Just when you think you have things all figured out, life has a way of knocking you down a peg.
Last week, I and my family were enjoying a week at Edisto. I find that at Edisto I feel closer to God, closer to my family, closer to peace. All those things that worry me seem to melt away, and I can take a little time to enjoy watching my family interact with one another.
This year, I have loved watching how my grandchildren react to the beach. I grew up on the coast, so while the ocean calls me, I’m also reminded that the sea deserves some healthy respect.
My two oldest grandchildren, Ariah, 14, and Cade, 11, are both good swimmers and love riding the waves, diving into the undulating surf, coasting into shore. I watched them both spend hours doing just that – and doing it side-by-side, even though in “real” life they are just enough separated in age that they don’t do much together.
Then there’s Payton, 9. She spent the week mothering granddaughters Pearce, 6, and Clarke, 4. Yes, there were times that she became a little exasperated at feeling she had to constantly help her younger cousins out (despite our telling her that she didn’t have to be responsible for them). But mostly, she was happy helping the younger girls dress, get to bed, etc. And at the beach, Payton joined Clarke and Pearce as they ran in and out of the surf, built sand castles and searched for seashells. Her dad didn’t come this year, so she didn’t get a lot of time to swim in the deeper water, but again, she mostly enjoyed being in charge.
Meanwhile, Pearce and Clarke have grown so much in a year. Last year Clarke was very content to stay away from the water and play in the sand. This year with swimmies on, she learned what fun it is to run in and out of the crashing waves. At the same time, Pearce is on the verge of truly swimming and is sure she no longer needs her swimmies. We had a difficult time keeping her in them. She’d rather stay in shallower water than wear the swimming aids so she could go into deeper water.
My other two grandchildren, Thomas, 4, and Maddie, 2, were at the beach as well. Thomas has a healthy respect for the water but is thrilled for his dad to take him out into the deeper water and ride the waves – that is, until a wave splashes in his face.
But the most fun to watch this year was Maddie. The first few days at the beach she was unwilling to let the water touch her. She would race toward the water, and then as the water flowed back onto the shore, she would run away – careful never to allow the ocean to lap up onto so much as one toe. But by the fifth day at the beach, Maddie would stand with her arms stretched wide, her back to the ocean as the water came crashing toward her. A couple of times the water crashed over her, and she didn’t miss a step – she’d get right back up and do it again. The sheer joy on her face at those times spoke volumes about what a trip to the beach should be about – time to relax, rejuvenate, rewind and rejoice.
By Friday I was fully into the calm, the joy, the carefree-ness of Edisto.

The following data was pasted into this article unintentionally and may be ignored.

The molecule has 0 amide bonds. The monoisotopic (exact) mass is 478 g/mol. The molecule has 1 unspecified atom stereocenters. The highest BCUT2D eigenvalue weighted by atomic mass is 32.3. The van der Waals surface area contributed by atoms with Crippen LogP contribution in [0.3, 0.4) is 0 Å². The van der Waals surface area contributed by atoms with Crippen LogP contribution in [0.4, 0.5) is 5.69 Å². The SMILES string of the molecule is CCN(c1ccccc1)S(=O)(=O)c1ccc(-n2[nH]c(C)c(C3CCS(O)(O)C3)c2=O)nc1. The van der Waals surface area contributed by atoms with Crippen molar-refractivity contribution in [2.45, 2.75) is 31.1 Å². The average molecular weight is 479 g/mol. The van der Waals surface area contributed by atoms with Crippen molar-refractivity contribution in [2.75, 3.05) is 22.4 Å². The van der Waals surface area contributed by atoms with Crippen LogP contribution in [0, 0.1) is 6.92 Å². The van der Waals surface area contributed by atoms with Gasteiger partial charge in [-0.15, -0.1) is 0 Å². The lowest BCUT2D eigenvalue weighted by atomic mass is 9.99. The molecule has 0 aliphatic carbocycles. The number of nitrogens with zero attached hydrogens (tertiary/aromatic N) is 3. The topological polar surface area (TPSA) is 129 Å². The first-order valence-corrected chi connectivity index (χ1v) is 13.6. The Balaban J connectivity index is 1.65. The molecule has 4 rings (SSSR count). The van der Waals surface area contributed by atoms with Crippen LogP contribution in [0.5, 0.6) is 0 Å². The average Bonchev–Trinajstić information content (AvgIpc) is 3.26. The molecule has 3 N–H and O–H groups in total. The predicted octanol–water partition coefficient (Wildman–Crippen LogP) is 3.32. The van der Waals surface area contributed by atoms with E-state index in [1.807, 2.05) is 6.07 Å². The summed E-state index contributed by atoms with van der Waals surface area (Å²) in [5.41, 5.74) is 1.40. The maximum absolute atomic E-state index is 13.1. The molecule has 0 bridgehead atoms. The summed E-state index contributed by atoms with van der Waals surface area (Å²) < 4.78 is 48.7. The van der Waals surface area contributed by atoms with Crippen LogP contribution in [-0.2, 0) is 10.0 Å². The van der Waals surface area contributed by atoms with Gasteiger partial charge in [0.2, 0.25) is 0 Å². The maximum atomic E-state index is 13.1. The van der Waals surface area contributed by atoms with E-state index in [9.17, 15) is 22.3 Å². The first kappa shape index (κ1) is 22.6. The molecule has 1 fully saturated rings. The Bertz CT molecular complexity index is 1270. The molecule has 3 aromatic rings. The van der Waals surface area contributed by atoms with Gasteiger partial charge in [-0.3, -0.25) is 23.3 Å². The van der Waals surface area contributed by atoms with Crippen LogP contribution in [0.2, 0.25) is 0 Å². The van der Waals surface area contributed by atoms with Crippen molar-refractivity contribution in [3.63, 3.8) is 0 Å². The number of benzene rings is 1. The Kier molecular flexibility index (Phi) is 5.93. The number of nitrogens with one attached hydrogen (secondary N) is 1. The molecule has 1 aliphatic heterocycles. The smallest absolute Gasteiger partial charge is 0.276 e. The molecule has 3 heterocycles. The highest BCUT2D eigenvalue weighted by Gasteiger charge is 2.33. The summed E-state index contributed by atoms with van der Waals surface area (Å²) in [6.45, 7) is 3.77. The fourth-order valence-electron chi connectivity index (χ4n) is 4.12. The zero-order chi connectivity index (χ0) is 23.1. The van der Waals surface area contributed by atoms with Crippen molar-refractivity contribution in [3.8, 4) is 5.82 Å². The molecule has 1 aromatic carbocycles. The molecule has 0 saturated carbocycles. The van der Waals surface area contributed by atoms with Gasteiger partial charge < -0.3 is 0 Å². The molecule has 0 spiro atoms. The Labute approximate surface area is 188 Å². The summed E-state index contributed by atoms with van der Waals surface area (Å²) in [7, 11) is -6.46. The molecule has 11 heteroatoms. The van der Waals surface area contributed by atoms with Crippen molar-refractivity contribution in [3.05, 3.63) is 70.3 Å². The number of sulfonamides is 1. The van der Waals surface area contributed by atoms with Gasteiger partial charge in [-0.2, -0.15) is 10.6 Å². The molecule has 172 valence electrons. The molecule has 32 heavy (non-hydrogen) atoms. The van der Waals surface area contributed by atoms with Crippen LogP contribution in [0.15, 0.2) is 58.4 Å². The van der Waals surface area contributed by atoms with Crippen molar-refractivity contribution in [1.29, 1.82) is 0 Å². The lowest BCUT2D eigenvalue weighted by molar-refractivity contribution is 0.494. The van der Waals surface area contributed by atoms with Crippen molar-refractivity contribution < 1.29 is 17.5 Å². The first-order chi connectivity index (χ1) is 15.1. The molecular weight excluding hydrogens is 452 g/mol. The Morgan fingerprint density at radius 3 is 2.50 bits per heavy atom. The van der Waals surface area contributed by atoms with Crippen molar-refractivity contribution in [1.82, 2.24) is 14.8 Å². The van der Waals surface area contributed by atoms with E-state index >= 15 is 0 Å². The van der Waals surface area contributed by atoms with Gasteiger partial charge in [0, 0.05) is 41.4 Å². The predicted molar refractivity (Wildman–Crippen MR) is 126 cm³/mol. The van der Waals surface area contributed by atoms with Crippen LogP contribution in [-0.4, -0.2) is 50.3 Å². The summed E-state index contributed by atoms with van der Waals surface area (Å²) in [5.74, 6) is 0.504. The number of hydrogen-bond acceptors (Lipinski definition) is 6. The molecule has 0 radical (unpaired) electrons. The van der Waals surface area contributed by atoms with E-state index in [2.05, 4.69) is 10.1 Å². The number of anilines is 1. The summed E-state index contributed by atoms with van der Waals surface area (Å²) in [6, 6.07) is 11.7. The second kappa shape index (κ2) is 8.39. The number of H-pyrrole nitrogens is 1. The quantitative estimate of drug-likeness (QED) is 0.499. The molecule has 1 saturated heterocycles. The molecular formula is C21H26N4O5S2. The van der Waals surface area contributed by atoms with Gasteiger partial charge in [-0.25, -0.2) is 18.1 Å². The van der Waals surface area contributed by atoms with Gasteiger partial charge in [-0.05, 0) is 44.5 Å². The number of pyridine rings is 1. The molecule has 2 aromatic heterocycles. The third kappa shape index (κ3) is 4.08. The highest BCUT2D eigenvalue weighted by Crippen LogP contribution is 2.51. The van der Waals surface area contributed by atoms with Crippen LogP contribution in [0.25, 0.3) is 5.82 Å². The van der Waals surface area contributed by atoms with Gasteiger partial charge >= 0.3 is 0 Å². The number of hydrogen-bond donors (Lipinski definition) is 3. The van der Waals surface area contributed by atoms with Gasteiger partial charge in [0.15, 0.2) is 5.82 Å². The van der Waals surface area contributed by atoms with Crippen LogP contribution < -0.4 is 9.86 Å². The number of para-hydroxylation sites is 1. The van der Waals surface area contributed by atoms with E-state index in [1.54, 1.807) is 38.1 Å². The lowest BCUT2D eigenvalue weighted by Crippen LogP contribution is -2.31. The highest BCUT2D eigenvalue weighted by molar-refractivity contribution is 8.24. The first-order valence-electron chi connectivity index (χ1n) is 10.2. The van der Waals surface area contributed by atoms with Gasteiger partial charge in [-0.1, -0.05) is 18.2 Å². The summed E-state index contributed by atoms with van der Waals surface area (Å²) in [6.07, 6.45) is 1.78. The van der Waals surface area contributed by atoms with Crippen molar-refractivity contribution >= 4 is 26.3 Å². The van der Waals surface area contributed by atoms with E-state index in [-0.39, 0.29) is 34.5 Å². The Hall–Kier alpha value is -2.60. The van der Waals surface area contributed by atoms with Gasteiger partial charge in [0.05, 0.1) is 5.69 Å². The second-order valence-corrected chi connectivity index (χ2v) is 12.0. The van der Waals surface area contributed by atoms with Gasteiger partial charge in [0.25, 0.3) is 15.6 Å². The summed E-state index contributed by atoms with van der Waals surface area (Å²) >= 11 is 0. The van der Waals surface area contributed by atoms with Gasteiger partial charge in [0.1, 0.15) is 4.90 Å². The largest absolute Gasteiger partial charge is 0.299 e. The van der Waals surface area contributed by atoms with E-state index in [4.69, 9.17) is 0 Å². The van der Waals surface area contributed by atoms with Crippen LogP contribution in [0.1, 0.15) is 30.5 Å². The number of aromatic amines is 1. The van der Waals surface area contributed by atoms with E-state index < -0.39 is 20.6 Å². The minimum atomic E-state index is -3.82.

And then I opened my emails. Among the mundane emails of day-to-day life was an announcement of the death of a church member whom I was pleased to call a friend.
John was someone who appeared to be doing his best to make the most out of this life. He and his wife obviously cared for each other deeply. He was involved in our community in civic groups as well as church – contributing mightily to make this world a better place. He and I were on the deacon board at church together, and I found his sense of humor infectious and his caring attitude inspiring. He didn’t take himself too seriously and didn’t spend a lot of energy worrying about what life had in store but again tried to do what he could to love his neighbor. Then we were in a Covenant group together. (Some churches call them small groups.) There, all the members learned a little more about one another. John and his wife had worried about a daughter who had struggled with pregnancy but were able very recently to rejoice at the birth of a much-anticipated and loved granddaughter. In retrospect, I’m so glad John was able to meet his precious granddaughter before his death.
Last week John had a massive heart attack in the middle of the night. As far as I know, there was no warning, no chance for him or his family to prepare for his untimely demise.
Fortunately, his family and friends can take some comfort in the assurance that he is now safely enfolded in the arms of God. But the suddenness of his leaving this world will surely take its toll. I’m having trouble coming to terms with his death; I can only remotely imagine what it must be like for his wife and family.
All this has served to remind me that we simply don’t know what tomorrow holds for us, that we should strive to live each day as though it may be our last, to right wrongs where we can and to let those around us know regularly what they mean to us.
I am truly sorry my friend is no longer with us. I hope he knew how much his presence in my life meant to me. Rest in peace, John. You will be missed.